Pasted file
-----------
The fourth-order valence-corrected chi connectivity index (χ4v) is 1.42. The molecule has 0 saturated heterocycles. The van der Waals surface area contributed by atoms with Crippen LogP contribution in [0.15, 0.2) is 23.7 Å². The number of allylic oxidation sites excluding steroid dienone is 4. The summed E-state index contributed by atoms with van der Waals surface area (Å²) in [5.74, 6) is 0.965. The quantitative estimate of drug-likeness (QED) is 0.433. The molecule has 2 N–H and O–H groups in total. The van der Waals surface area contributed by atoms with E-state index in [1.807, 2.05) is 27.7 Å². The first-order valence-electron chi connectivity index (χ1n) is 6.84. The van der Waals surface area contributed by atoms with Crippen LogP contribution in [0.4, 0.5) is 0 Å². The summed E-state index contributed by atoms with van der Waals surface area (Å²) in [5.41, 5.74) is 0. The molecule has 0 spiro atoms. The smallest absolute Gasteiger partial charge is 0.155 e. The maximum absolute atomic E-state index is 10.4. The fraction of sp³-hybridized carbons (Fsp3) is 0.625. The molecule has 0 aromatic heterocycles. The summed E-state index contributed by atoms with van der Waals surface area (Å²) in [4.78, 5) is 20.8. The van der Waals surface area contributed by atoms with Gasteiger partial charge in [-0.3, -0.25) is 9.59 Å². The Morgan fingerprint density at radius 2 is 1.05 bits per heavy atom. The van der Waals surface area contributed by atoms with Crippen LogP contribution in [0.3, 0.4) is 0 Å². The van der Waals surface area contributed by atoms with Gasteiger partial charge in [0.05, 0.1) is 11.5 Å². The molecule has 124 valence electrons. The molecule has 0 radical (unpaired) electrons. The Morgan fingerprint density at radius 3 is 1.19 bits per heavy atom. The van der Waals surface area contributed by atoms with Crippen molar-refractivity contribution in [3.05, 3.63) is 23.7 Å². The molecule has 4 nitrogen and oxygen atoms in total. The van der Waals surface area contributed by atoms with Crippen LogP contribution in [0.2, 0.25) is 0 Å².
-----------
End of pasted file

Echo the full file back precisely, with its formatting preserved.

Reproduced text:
The fourth-order valence-corrected chi connectivity index (χ4v) is 1.42. The molecule has 0 saturated heterocycles. The van der Waals surface area contributed by atoms with Crippen LogP contribution in [0.15, 0.2) is 23.7 Å². The number of allylic oxidation sites excluding steroid dienone is 4. The summed E-state index contributed by atoms with van der Waals surface area (Å²) in [5.74, 6) is 0.965. The quantitative estimate of drug-likeness (QED) is 0.433. The molecule has 2 N–H and O–H groups in total. The van der Waals surface area contributed by atoms with E-state index in [1.807, 2.05) is 27.7 Å². The first-order valence-electron chi connectivity index (χ1n) is 6.84. The van der Waals surface area contributed by atoms with Crippen LogP contribution in [0.4, 0.5) is 0 Å². The summed E-state index contributed by atoms with van der Waals surface area (Å²) in [5.41, 5.74) is 0. The molecule has 0 spiro atoms. The smallest absolute Gasteiger partial charge is 0.155 e. The maximum absolute atomic E-state index is 10.4. The fraction of sp³-hybridized carbons (Fsp3) is 0.625. The molecule has 0 aromatic heterocycles. The summed E-state index contributed by atoms with van der Waals surface area (Å²) in [4.78, 5) is 20.8. The van der Waals surface area contributed by atoms with Gasteiger partial charge in [-0.3, -0.25) is 9.59 Å². The Morgan fingerprint density at radius 2 is 1.05 bits per heavy atom. The van der Waals surface area contributed by atoms with Crippen LogP contribution in [0.3, 0.4) is 0 Å². The van der Waals surface area contributed by atoms with Gasteiger partial charge in [0.05, 0.1) is 11.5 Å². The molecule has 124 valence electrons. The molecule has 0 radical (unpaired) electrons. The Morgan fingerprint density at radius 3 is 1.19 bits per heavy atom. The van der Waals surface area contributed by atoms with Crippen molar-refractivity contribution in [3.05, 3.63) is 23.7 Å². The molecule has 4 nitrogen and oxygen atoms in total. The van der Waals surface area contributed by atoms with Crippen LogP contribution in [0.2, 0.25) is 0 Å².